Life & Culture

The Trial book review: Is there anything Rob Rinder can't do?

A sparely written and enjoyable page-turner from the barrister turned TV personality


Rob Rinder is a well-known and liked TV personality, a take-no-prisoners pantomime and Strictly Come Dancing performer, a breakfast show presenter and a JC columnist. He is also, for many people, the calm and knowledgeable voice speaking the unspeakable about the Holocaust, as demonstrated in two successful documentaries on BBC. He was awarded an MBE for his services to Holocaust education.

But he is perhaps best-known for his long-running daytime TV show Judge Rinder, which developed from his proper career as a barrister. Now, in a bid to show the fiction-reading public the inner workings of the courts of law, Rinder has written the first of two novels featuring a lightly Jewish barrister, Adam Green, as his alter ego. I say “lightly Jewish”, because in general, the characters would have worked even if Rinder had set the whole Jewish bit aside. There is, however, a series of comedy phone calls throughout the book, in which Green’s Awful Jewish Mother attempts to inflict various awful-sounding Jewish women on her son. Such conversations seemed to resonate with tropes rooted in the community of the 1950s or 1960s.

Rinder’s user-friendly descriptions of how courts and the Bar work, based on his years of experience as a barrister, were very pleasing. His set-up was inviting. Adam is a much put-upon barrister-in-training doing his year of pupillage. That’s a way for more senior lawyers in barrister chambers to pick up the most hard-working and promising young men and women.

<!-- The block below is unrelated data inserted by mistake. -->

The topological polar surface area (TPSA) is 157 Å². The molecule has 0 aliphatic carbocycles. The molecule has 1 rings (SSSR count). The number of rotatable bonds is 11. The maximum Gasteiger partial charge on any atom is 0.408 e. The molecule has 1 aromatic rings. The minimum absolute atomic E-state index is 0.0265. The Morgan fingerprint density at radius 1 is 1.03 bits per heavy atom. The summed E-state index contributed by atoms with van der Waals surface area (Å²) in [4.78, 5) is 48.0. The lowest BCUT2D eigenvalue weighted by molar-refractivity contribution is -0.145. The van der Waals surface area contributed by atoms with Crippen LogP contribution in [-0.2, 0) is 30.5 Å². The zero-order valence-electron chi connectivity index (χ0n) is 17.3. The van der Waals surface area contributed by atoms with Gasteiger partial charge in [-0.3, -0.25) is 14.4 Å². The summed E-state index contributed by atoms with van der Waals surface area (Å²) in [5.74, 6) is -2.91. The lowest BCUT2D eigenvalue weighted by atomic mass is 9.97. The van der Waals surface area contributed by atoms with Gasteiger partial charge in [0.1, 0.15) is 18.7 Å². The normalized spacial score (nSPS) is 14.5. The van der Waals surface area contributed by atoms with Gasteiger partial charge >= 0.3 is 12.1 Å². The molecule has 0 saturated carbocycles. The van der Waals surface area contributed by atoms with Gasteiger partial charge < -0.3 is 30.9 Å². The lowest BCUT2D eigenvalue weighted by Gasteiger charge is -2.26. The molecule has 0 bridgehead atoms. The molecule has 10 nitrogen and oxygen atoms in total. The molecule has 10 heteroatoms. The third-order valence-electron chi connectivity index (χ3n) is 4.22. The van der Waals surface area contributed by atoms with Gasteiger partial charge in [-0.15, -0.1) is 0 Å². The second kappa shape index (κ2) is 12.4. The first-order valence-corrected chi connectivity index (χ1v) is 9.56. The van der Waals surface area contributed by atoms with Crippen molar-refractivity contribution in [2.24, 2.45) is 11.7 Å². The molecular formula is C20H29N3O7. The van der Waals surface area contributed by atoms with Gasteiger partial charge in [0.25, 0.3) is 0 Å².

Each student barrister has a “pupil-master”, who is intended to be a mentor. Rinder starts his novel with a flourish: a policeman who is a national hero and veteran crime-catcher dies a very public death at the Old Bailey. Through somewhat unlikely circumstances, Adam’s pupil-master becomes the defence lawyer for the man accused of murdering the policeman. And, as with Ruth and Naomi, where the pupil-master goes, there goes the pupil — and thus Adam finds himself front and centre in court as part of the hottest ticket in town, a trial that has gripped the British public.

We are familiar with scenarios where the senior lawyer is a bit of a pompous idiot and the young and ambitious lawyer solves the mystery. Rinder does not shy away from this, though he makes Adam such a nerd that it is more of a mystery how he blunders his way to the solution.

Nevertheless, he does, and though I can’t quite say that good ultimately triumphs over evil, Adam gets his answers, though some of them are… improbable, to say the least.

When I spoke to Rinder last autumn, he joked that calling his book The Trial might lead to confusion with Franz Kafka’s identically named novel. I can assure Kafka — even though he’s somewhat dead — that his reputation will not suffer in this regard. Just the same, Rinder has produced a sparely written and enjoyable page-turner, which surely begs the question: is there anything at all that Rob Rinder can’t do?

The Trial
By Rob Rinder
Century, £20

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